Shake It Up
Don’t be afraid to blend your own spices
By Mina Yamashita
A good Alfredo has a kiss of nutmeg in the sauce. Masala means an amalgam of spices. Traditional Peking duck requires infusing the bird with star anise and other flavorings. What they all have in common are spices.
Spices are the pods, bark and roots of plants. They’re harvested, dried and usually ground or broken down to flavor foods, add fragrance to perfumes, and have a long history of being used in rituals or as currency. Whereas the leafy or flowering parts of plants lose the brightness of their flavor when dried, spices can be stored and transported with less risk of spoilage. They’re more concentrated, so less is needed to impart favor.
It’s easy to take for granted being able to pick up a few ounces of cinnamon, nutmeg, curry and pods of star anise. Yet these indispensable harvests have taken millennia to arrive on our doorstep from around the world. Spices once traveled by the Silk Road that wound from the eastern Mediterranean through Arabia and into China by land. There was also a spice trade route that flowed from Europe and ranged across East Africa, the Mediterranean and into Asia—mostly by sea.
It’s no wonder that India boasts some of the world’s spiciest dishes. It produces and exports more spices than any other country. Combining them produces blends, such as the curry for which India is famous. Recipes for a good curry can be commercialized like the Madras curry in the familiar yellow tin. In India and Indonesia, however, people usually make their own from scratch. These are a balance of turmeric, cumin, cassia, cardamom, ginger, chile and other sweet spices. Turmeric is a root that supplies a curry’s deep yellow color. The chiles supply the heat, which I’ve learned is a subjective call. The first curry I ever experienced was in Bath, England, in a small Indian restaurant. I ordered my dish mild, and it nearly took my head off.
Piquant and aromatic cinnamon can go sweet or savory, depending on the context. Much of the cinnamon you find in the grocery is actually from the cassia plant. Gourmands prefer an especially fragrant cassia grown in Vietnam. True cinnamon has a deeper, reddish hue than the bronzer cassia.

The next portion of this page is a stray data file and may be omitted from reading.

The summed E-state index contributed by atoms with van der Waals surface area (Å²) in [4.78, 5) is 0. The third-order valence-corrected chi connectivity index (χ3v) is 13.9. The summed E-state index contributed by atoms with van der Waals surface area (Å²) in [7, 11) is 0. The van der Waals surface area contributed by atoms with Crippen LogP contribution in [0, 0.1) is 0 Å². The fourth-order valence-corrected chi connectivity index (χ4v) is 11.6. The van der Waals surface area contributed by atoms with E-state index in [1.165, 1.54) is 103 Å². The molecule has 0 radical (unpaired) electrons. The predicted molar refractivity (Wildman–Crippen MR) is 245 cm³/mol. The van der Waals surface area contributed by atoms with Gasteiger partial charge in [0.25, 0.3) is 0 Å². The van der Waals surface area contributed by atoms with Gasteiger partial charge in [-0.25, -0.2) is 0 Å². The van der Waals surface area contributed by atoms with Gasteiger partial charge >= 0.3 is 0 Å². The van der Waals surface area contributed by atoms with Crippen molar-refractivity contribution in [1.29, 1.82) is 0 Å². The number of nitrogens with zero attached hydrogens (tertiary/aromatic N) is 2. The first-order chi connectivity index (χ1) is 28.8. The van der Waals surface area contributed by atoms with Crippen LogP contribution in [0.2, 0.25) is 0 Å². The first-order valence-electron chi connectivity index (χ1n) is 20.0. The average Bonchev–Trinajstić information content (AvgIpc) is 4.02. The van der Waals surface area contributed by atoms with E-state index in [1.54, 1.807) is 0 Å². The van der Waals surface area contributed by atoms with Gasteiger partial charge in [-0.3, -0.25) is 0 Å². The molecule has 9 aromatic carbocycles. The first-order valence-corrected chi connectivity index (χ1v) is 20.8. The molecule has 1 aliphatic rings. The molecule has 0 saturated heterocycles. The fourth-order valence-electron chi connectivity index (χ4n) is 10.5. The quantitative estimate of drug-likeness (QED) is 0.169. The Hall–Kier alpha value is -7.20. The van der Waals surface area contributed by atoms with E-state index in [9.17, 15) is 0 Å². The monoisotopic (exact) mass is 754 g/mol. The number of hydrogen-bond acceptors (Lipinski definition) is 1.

To elevate your cinnamon rolls even higher, you might take a closer look at the vanilla in your pantry. I make my own extract by taking 10 to 15 vanilla pods, splitting them end-to-end, cutting them into 1-inch lengths and putting them into a quart of vodka in a mason jar. I let it sit for for six to nine months, turning the jar upside down once a week. The resulting vanilla is wonderfully fragrant and just gets stronger the longer it stays in the jar. Vanilla pods are expensive, so finding an affordable supplier is key. The resources listed below sell vanilla pods and top-quality saffron at good prices.
It’s tempting to buy in bulk quantities, but keep your order down to what you think you’ll use over six months or so. Even though they’re dried, the oils in spices will go rancid if kept too long. Store them in a cool, dark, dry place and in containers that prevent exposure to light.
I prefer whole pods rather than pre-ground when possible. They give much better flavor when freshly ground. The fresher and stronger the flavor, the less you need. A number of companies now sell spice grinders that are nearly identical to coffee grinders. The next time you season your favorite dish or throw something on the grill, don’t grab the store-bought shaker. Grind your own.
King Arthur Flour: kingarthurflour.com
Penzeys Spices: penzeys.com
Vanilla Saffron Imports: saffron.com
Zamouri Spices: zamourispices.com
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